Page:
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Corporal Jonathan Dowdell received the Navy Marine Corps Achievement Medal with Combat distinguishing Device in front of his former unit, Company K, 3rd Battalion, 7th Marine Regiment, Jan. 7, 2011.

Photo by Cpl. Andrew S. Avitt

Wounded warrior honored in front of Marine family

14 Jan 2011 | Cpl. Andrew S. Avitt

Although Cpl. Jonathan Dowdell was confined to a wheelchair, it was his bravery and relentless optimism that made him stand out among the Marines and sailors of his former unit, Company K, 3rd Battalion, 7th Marine Regiment, as he accepted his Navy Marine Corps Achievement Medal with Combat Distinguishing Device Jan. 7, 2011.

While conducting clearing operations in support of Operation Enduring Freedom June 23rd 2010, Dowdell stepped on an improvised explosive device while trying to gain access to a suspected bomb manufacturing facility causing the loss of both legs and nearly his life, his citation read.

“I remember most of it,” said the 24-year-old Decatur, Ill., native, after the ceremony at the 3/7 barracks. “I remember the blast and the quick response of all the guys around me. They did what they needed to do, put tourniquets on me and got me out of there.”

Despite the quick reaction of his comrades, the loss of blood was so great that Dowdell required two massive blood transfusions during his medical evacuation.

“There’s no question that they saved my life,” he said. “I feel blessed. The fact that I am here, it could have gone either way.”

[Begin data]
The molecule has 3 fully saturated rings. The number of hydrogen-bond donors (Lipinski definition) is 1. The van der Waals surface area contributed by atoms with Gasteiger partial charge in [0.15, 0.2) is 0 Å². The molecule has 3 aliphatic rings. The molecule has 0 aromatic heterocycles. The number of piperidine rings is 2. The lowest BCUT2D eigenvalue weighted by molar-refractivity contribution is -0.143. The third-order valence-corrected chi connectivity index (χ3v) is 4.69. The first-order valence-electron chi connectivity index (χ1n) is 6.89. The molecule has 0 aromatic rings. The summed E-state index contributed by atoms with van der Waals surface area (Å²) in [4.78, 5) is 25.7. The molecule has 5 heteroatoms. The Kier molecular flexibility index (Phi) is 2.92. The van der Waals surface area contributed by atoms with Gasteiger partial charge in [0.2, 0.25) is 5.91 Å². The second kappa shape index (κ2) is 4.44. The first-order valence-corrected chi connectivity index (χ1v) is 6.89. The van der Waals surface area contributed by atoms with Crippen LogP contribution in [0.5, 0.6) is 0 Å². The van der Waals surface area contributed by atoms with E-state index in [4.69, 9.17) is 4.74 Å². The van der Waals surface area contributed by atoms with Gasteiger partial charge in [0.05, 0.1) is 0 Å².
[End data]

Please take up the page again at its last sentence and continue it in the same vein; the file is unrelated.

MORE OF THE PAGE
The trip from the Wounded Warrior Battalion in San Diego to his former unit aboard the Combat Center was well worth the trip, said Dowdell.

Having the very same Marines and sailors who saved his life at the ceremony made the day just that much sweeter, he said.

“It was nice to see everyone again,” he said. “It’s tough being in San Diego, to be away from everyone. 3/7 just has a lot of camaraderie. We forged a tight bond over there.”

“Once in Kilo, always in Kilo,” said Capt. James Lindler, the company commander of Co. K after pinning the green and orange medal to Dowdell’s chest. “It is a great honor to have him with us today. From Bethesda to the Wounded Warrior Battalion, observers have noted his determination, his positive attitude and the way he tries to inspire other wounded Marines to stay in the fight.”

After the brief ceremony, his former unit gathered around to offer their congratulations, but more so to catch up, exchange a few jokes and remember the times they had together. Dowdell stated proudly that he will always be a part of Co. K.

For now, Dowdell is continuing his rehabilitation in San Diego, where he is learning to walk again using two new prosthetic limbs.

“Being positive is the only way to be. You’re not going to get anywhere by kicking yourself in the head,” he said.

For some, Dowdell’s injuries might have embittered them towards the Marine Corps, but Dowdell said his outlook has actually improved.

“Every person I’ve met, either prior service or active duty, gives me a phone number and tells me if I need anything to give them a call,” he said. “Everyone has been willing to help wherever they can.”

It’s that caring family attitude from others and his positive outlook that keeps the smile on his face today. Dowdell said it is that same optimism that will strengthen his steps so one day he might be returned to active duty.


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